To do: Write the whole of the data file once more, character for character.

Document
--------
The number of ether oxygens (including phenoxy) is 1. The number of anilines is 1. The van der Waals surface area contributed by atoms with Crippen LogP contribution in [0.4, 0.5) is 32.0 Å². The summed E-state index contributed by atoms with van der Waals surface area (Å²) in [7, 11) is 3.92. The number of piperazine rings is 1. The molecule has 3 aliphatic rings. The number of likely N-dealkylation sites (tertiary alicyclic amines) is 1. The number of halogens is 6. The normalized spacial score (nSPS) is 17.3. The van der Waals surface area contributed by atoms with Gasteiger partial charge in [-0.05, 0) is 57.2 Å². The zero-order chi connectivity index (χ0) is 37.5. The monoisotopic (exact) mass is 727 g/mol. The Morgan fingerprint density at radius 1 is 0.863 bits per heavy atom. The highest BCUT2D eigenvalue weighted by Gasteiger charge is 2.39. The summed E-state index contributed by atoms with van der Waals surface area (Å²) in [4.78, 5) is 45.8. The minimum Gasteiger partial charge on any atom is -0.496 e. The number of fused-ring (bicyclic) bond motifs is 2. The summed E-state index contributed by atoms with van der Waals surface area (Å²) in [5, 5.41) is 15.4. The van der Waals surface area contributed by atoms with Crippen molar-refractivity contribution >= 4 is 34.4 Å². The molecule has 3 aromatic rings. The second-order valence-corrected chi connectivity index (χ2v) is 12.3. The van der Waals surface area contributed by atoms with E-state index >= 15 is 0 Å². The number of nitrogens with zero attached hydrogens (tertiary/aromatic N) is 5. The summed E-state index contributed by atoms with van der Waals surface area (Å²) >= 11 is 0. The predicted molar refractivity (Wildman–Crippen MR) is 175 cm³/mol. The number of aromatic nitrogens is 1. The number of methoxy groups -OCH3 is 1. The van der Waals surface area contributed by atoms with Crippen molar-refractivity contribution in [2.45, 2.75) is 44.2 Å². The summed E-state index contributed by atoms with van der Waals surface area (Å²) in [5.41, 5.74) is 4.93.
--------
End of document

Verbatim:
The number of ether oxygens (including phenoxy) is 1. The number of anilines is 1. The van der Waals surface area contributed by atoms with Crippen LogP contribution in [0.4, 0.5) is 32.0 Å². The summed E-state index contributed by atoms with van der Waals surface area (Å²) in [7, 11) is 3.92. The number of piperazine rings is 1. The molecule has 3 aliphatic rings. The number of likely N-dealkylation sites (tertiary alicyclic amines) is 1. The number of halogens is 6. The normalized spacial score (nSPS) is 17.3. The van der Waals surface area contributed by atoms with Gasteiger partial charge in [-0.05, 0) is 57.2 Å². The zero-order chi connectivity index (χ0) is 37.5. The monoisotopic (exact) mass is 727 g/mol. The Morgan fingerprint density at radius 1 is 0.863 bits per heavy atom. The highest BCUT2D eigenvalue weighted by Gasteiger charge is 2.39. The summed E-state index contributed by atoms with van der Waals surface area (Å²) in [4.78, 5) is 45.8. The minimum Gasteiger partial charge on any atom is -0.496 e. The number of fused-ring (bicyclic) bond motifs is 2. The summed E-state index contributed by atoms with van der Waals surface area (Å²) in [5, 5.41) is 15.4. The van der Waals surface area contributed by atoms with Crippen molar-refractivity contribution >= 4 is 34.4 Å². The molecule has 3 aromatic rings. The second-order valence-corrected chi connectivity index (χ2v) is 12.3. The van der Waals surface area contributed by atoms with E-state index >= 15 is 0 Å². The number of nitrogens with zero attached hydrogens (tertiary/aromatic N) is 5. The summed E-state index contributed by atoms with van der Waals surface area (Å²) >= 11 is 0. The predicted molar refractivity (Wildman–Crippen MR) is 175 cm³/mol. The number of aromatic nitrogens is 1. The number of methoxy groups -OCH3 is 1. The van der Waals surface area contributed by atoms with Crippen molar-refractivity contribution in [2.45, 2.75) is 44.2 Å². The summed E-state index contributed by atoms with van der Waals surface area (Å²) in [5.41, 5.74) is 4.93.